Kirk looked over hopelessly towards the others. Chekov... Bones...

McCoy grinned reassuringly at him. "They'll learn, Jim. Then he'll have to live with his conscience. I wonder how he'll react to the certain knowledge that he's killed three innocent men?"

Shurr shook his head almost pityingly. "I do not want to do this," he said. "But you force me."

He turned to give the order - and was stunned into immobility as several shapes began to sparkle between him and his men. The shapes solidified into men - and Shurr gaped at this certain proof of a technology beyond anything known to his people - or the Mhlar. The men were holding weapons - small weapons, but Shurr suddenly felt certain that they were dangerous ones. There was a whining noise, as more sparkling shapes began to form.

One of the newcomers was physically different from his fellows - he had slanting eyebrows and pointed ears, like nothing Shurr had ever seen. He stepped forward, mouth open to speak. Even as he did, one of the prisoners - Kirk - exclaimed, "Spock!"

Spock whirled, took one look at the three figures fastened to the rocks, and snapped, "Release them!"

Three of the colonists hastened to obey as Spock moved towards Kirk. He caught his Captain as Kirk, released from the chains that were holding him up, nearly collapsed; then he realised that McCoy was in as bad a condition. McCoy, however, forced himself to move to them; said weakly, "Get Jim up to the Enterprise, Spock..."

Spock, knowing Kirk would prefer to remain standing, held his Captain up with one arm, while he slipped the other round McCoy to support him as well. Only he knew that the support was also an embrace.

"You're both going up as soon as the transporter is free," he said.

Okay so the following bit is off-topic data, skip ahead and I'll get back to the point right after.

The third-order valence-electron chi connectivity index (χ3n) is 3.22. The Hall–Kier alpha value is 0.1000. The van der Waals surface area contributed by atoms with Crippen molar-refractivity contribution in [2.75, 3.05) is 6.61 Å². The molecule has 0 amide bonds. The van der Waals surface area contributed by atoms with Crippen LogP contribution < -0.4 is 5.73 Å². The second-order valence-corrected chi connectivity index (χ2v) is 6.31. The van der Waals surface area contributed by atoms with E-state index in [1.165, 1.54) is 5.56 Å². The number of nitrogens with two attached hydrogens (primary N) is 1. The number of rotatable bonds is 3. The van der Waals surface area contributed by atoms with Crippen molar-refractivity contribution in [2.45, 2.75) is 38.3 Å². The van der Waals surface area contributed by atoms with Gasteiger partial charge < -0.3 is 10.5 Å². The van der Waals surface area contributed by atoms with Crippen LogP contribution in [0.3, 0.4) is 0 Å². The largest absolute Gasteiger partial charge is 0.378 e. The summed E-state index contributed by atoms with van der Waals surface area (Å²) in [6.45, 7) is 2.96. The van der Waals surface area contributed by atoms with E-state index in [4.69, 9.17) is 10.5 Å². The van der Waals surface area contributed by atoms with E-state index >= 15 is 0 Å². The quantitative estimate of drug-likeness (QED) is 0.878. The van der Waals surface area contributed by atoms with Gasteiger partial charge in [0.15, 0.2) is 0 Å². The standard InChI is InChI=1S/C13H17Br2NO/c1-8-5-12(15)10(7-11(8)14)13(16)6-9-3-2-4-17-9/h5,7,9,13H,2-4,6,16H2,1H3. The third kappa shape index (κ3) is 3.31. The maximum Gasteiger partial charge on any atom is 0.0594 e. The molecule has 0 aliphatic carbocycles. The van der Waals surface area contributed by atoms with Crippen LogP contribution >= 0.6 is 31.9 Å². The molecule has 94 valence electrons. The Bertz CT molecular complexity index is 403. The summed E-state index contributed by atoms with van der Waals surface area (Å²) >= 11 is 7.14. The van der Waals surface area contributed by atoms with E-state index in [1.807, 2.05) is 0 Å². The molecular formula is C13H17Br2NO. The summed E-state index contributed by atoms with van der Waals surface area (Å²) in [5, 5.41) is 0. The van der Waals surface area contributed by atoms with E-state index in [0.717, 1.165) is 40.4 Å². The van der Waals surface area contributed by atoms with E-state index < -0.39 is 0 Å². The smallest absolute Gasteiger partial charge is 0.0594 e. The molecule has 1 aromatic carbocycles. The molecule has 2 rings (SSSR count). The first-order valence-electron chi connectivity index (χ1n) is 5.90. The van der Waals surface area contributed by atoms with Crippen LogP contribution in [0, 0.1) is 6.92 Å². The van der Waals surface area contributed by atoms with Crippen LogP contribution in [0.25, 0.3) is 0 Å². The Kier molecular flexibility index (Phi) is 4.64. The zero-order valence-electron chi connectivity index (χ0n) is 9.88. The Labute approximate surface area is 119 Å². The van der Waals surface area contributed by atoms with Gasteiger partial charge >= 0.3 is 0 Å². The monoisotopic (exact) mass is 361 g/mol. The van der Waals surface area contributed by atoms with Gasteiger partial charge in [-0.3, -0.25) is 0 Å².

"No," Kirk objected. "We have some unfinished business to attend to here."

"I'll see to it," Spock said.

"It wasn't you they called a liar," Kirk said grimly. He looked at the now obviously nervous Shurr. "Well?" he asked.

"I must admit," Shurr said, "you have a degree of technology the Mhlar do not have; and your comrade is indeed of no race that we know."

"All right," Kirk replied. "Having got so far, we can talk. Tomorrow. Leave a guard here, Spock, then beam us up."

Spock glanced at the Security Chief. "See to it, Chief," he ordered. "And tell the ship to beam us up." He had just realised that he didn't have a hand free for his communicator.

* * * * * * * *

Later, with Chekov confined to bed in his quarters - he wasn't in quite as bad a shape as the other two - and Kirk and McCoy in bed in sickbay, M'Benga and Nurse Chapel fussing round them, they got down to explanations. Kirk was particularly interested in why their captors would have thought Spock dying.

"I was in a healing trance," Spock explained. "A group of natives - native to the planet, that is, not colonists. They seem to be intelligent people, handicapped by lack of facilities for any sort of civilised life - their whole lives revolve around getting enough water. Perhaps the Federation could help them. They have already been exposed to the knowledge of outworlders because of watching the colonists."

Kirk nodded. "I'll recommend it," he said. "The other thing we have to determine is whether this race or the Mhlar, who seem to be their traditional enemies, are the more deserving of contact."

"Perhaps both are," Spock suggested.

Kirk looked at him. "Perhaps," he agreed.

Spock got up from where he had been sitting between them. "You should both sleep now," he said.

"Is that an order, Spock?" McCoy asked.

"Yes, Doctor, it is," Spock replied. He nodded a silent farewell, and left.

Kirk and McCoy looked at each other. Kirk grinned.

"You heard him, Bones. Let's get some sleep."


Copyright Sheila Clark